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Methods of phonological analysis

Of direct observation


The aim of phonological (phonemic) analysis is to determine phonemic (functional) and non-phonemic (articulatory) differences of speech sounds and to identify the inventory of language phonemes.

The 1st problem of phonological analysis is to establish the phonemes in a definite language. This can be done with the help of particular phonological rules. There exist 2 principal methods of phonological analysis: distributional and semantic.

1) The distributional method is based on the phonological rule that different phonemes can freely occur in one and the same position, while allophones of one and the same phoneme occur in different positions. E.g. /pi:/ - /bi:/, p and b are in the same position. That's why the distributional method of analysis is a purely formal method of identifying the phonemes of a language. This method works even if a linguist doesn't know the language he analysis.

2) The semantic method is based on the phonological rule that a phoneme can distinguish words when opposed to one another or to a zero phoneme in an identical phonetic position. The oppositions when a phoneme is opposed to a phoneme is called a phonological opposition, e.g. sees – seat. When a phoneme is opposed to a zero phoneme is called zero opposition, e.g. sea – seas. The pairs of words which differ only in one speech sound are called minimal pairs. The semantic method attaches great significant to meaning. The investigator studies the function of sounds by collecting minimal pairs of words in the language. If 2 speech sounds distinguish words with different meanings they form a phonological opposition and are realizations of 2 different phonemes. If not they are allophones of one and the same phoneme. The method was used to study the phonetic structure of the small nations of the former Soviet Union and it helped to create written forms of these languages.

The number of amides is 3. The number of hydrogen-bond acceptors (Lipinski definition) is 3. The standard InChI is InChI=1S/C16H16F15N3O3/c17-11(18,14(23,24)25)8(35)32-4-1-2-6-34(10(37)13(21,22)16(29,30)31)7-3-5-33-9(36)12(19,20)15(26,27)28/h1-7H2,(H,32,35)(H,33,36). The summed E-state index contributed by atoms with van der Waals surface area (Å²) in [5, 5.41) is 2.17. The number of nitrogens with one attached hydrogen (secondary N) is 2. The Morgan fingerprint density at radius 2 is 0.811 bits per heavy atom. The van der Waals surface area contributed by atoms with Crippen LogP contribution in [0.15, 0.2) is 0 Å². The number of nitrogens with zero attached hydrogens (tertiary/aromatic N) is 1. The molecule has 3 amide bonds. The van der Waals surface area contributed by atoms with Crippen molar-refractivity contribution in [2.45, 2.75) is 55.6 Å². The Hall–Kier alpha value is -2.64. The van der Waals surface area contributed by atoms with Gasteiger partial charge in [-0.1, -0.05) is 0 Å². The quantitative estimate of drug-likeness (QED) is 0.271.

There are some cases when the establishment of phonological oppositions is not enough to determine the phonetic status of the sound. In the English language there are some sounds of a complex nature. They are /tʃ,dʒ,tr,dr,ts,dz/. In the English language these sounds form phonological oppositions and distinguish words. Head - hedge, tie - try, die - dry, buds - buzz, eat - each, head - hats. Are all those combination mono-phonemic or bi-phonemic? There are rules worked out by Nikolay Trubetskoy which help to answer this question: 1) a phoneme is indivisible, that's why no syllabic division can occur within a phoneme; 2) a phoneme is produced by one articulatory effort; 3) the duration of a phoneme should not exceed the duration of other phonemes in the language. The combination of /tʃ,dʒ/ in such words as cheese, jail are monophonemic, because acoustic physiological analysis proved that these sounds are produced by one articulatory effort and no syllabic divisions occur within these phonemes. The clusters /ts,dz/ are bi-phonemic combinations because their duration exceeds the average duration of the sounds /t,d,s,z/. /tr,dr/: the phonetic status of these clusters is not decided yet. Daniel Johnes calls them affricats, as well as /tʃ,dʒ/, but most phoneticians regard them as bi-phonemic clusters. The same problem concerns the phonemic status of the English diphthongs and so-called triphthongs, whether they are mono-phonemic or bi-phonemic. The syllabic and articulatory indivisibility of English diphthongs determines their mono-phonemic character in English. Triphthongs /aiə,auə/: It has been proved that they can not be considered as mono-phonemic, because they are not produced by single articulatory effort and there is an increase in the force of articulation of intensity not only for the first element, but for the 2ndas well. Moreover the syllabic division generally occurs between the diphthong and the third element, e.g. 'flower'. So that's why they are combinations of a diphthong and a neutral vowel.